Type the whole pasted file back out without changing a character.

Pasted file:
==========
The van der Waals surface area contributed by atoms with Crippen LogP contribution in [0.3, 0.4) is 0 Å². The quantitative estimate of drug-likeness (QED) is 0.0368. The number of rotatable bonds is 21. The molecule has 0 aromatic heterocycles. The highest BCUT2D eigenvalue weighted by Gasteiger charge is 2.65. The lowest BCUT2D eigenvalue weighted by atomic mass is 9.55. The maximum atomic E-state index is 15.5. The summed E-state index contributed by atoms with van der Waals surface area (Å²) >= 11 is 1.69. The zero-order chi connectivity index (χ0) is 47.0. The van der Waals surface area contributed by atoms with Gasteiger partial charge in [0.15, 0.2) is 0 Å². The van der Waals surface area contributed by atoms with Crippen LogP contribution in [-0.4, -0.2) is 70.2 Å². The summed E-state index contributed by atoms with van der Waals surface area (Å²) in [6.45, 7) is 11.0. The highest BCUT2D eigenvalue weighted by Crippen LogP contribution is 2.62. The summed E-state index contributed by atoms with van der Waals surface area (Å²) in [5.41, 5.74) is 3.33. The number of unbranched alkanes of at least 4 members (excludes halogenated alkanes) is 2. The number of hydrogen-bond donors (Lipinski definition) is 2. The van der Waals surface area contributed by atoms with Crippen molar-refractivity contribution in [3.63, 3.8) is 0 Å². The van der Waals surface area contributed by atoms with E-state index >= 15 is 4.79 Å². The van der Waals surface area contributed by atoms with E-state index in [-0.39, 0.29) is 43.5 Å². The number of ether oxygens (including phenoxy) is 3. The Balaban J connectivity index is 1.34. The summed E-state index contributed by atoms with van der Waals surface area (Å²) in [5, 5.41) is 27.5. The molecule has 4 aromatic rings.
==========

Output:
The van der Waals surface area contributed by atoms with Crippen LogP contribution in [0.3, 0.4) is 0 Å². The quantitative estimate of drug-likeness (QED) is 0.0368. The number of rotatable bonds is 21. The molecule has 0 aromatic heterocycles. The highest BCUT2D eigenvalue weighted by Gasteiger charge is 2.65. The lowest BCUT2D eigenvalue weighted by atomic mass is 9.55. The maximum atomic E-state index is 15.5. The summed E-state index contributed by atoms with van der Waals surface area (Å²) >= 11 is 1.69. The zero-order chi connectivity index (χ0) is 47.0. The van der Waals surface area contributed by atoms with Gasteiger partial charge in [0.15, 0.2) is 0 Å². The van der Waals surface area contributed by atoms with Crippen LogP contribution in [-0.4, -0.2) is 70.2 Å². The summed E-state index contributed by atoms with van der Waals surface area (Å²) in [6.45, 7) is 11.0. The highest BCUT2D eigenvalue weighted by Crippen LogP contribution is 2.62. The summed E-state index contributed by atoms with van der Waals surface area (Å²) in [5.41, 5.74) is 3.33. The number of unbranched alkanes of at least 4 members (excludes halogenated alkanes) is 2. The number of hydrogen-bond donors (Lipinski definition) is 2. The van der Waals surface area contributed by atoms with Crippen molar-refractivity contribution in [3.63, 3.8) is 0 Å². The van der Waals surface area contributed by atoms with E-state index >= 15 is 4.79 Å². The van der Waals surface area contributed by atoms with E-state index in [-0.39, 0.29) is 43.5 Å². The number of ether oxygens (including phenoxy) is 3. The Balaban J connectivity index is 1.34. The summed E-state index contributed by atoms with van der Waals surface area (Å²) in [5, 5.41) is 27.5. The molecule has 4 aromatic rings.